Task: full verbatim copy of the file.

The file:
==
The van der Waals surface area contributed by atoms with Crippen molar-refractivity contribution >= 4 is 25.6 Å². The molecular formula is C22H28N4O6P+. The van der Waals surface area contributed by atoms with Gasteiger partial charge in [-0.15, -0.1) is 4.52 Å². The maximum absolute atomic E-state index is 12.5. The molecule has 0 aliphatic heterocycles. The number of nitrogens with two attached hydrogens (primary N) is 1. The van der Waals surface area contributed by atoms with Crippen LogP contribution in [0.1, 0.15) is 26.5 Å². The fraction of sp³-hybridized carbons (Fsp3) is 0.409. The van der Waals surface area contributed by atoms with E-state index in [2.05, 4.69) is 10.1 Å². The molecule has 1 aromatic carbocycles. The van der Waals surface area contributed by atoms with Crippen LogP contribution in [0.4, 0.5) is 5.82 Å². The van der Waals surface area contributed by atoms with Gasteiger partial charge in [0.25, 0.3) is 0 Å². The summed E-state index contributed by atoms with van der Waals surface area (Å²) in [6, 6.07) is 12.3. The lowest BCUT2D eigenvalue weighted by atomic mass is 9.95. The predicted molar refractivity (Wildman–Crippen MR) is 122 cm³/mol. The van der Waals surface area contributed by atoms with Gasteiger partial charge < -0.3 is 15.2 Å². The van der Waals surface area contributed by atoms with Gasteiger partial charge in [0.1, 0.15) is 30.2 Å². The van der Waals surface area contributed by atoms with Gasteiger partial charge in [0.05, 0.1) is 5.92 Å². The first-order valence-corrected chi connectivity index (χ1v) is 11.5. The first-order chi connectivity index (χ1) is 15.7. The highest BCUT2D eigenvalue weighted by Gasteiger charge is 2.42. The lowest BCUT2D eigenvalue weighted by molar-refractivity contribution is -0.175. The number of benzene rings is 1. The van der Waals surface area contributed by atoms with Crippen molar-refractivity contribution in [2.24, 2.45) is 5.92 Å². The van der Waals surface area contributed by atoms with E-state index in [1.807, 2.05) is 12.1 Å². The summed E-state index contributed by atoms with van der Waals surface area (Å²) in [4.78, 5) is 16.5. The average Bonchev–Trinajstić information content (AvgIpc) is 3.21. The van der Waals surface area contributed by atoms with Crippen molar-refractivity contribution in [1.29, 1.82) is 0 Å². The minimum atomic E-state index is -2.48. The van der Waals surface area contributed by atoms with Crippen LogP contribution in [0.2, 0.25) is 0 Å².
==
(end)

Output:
The van der Waals surface area contributed by atoms with Crippen molar-refractivity contribution >= 4 is 25.6 Å². The molecular formula is C22H28N4O6P+. The van der Waals surface area contributed by atoms with Gasteiger partial charge in [-0.15, -0.1) is 4.52 Å². The maximum absolute atomic E-state index is 12.5. The molecule has 0 aliphatic heterocycles. The number of nitrogens with two attached hydrogens (primary N) is 1. The van der Waals surface area contributed by atoms with Crippen LogP contribution in [0.1, 0.15) is 26.5 Å². The fraction of sp³-hybridized carbons (Fsp3) is 0.409. The van der Waals surface area contributed by atoms with E-state index in [2.05, 4.69) is 10.1 Å². The molecule has 1 aromatic carbocycles. The van der Waals surface area contributed by atoms with Crippen LogP contribution in [0.4, 0.5) is 5.82 Å². The van der Waals surface area contributed by atoms with Gasteiger partial charge in [0.25, 0.3) is 0 Å². The summed E-state index contributed by atoms with van der Waals surface area (Å²) in [6, 6.07) is 12.3. The lowest BCUT2D eigenvalue weighted by atomic mass is 9.95. The predicted molar refractivity (Wildman–Crippen MR) is 122 cm³/mol. The van der Waals surface area contributed by atoms with Gasteiger partial charge < -0.3 is 15.2 Å². The van der Waals surface area contributed by atoms with Gasteiger partial charge in [0.1, 0.15) is 30.2 Å². The van der Waals surface area contributed by atoms with Gasteiger partial charge in [0.05, 0.1) is 5.92 Å². The first-order valence-corrected chi connectivity index (χ1v) is 11.5. The first-order chi connectivity index (χ1) is 15.7. The highest BCUT2D eigenvalue weighted by Gasteiger charge is 2.42. The lowest BCUT2D eigenvalue weighted by molar-refractivity contribution is -0.175. The number of benzene rings is 1. The van der Waals surface area contributed by atoms with Crippen molar-refractivity contribution in [2.24, 2.45) is 5.92 Å². The van der Waals surface area contributed by atoms with E-state index in [1.807, 2.05) is 12.1 Å². The summed E-state index contributed by atoms with van der Waals surface area (Å²) in [4.78, 5) is 16.5. The average Bonchev–Trinajstić information content (AvgIpc) is 3.21. The van der Waals surface area contributed by atoms with Crippen molar-refractivity contribution in [1.29, 1.82) is 0 Å². The minimum atomic E-state index is -2.48. The van der Waals surface area contributed by atoms with Crippen LogP contribution in [0.2, 0.25) is 0 Å².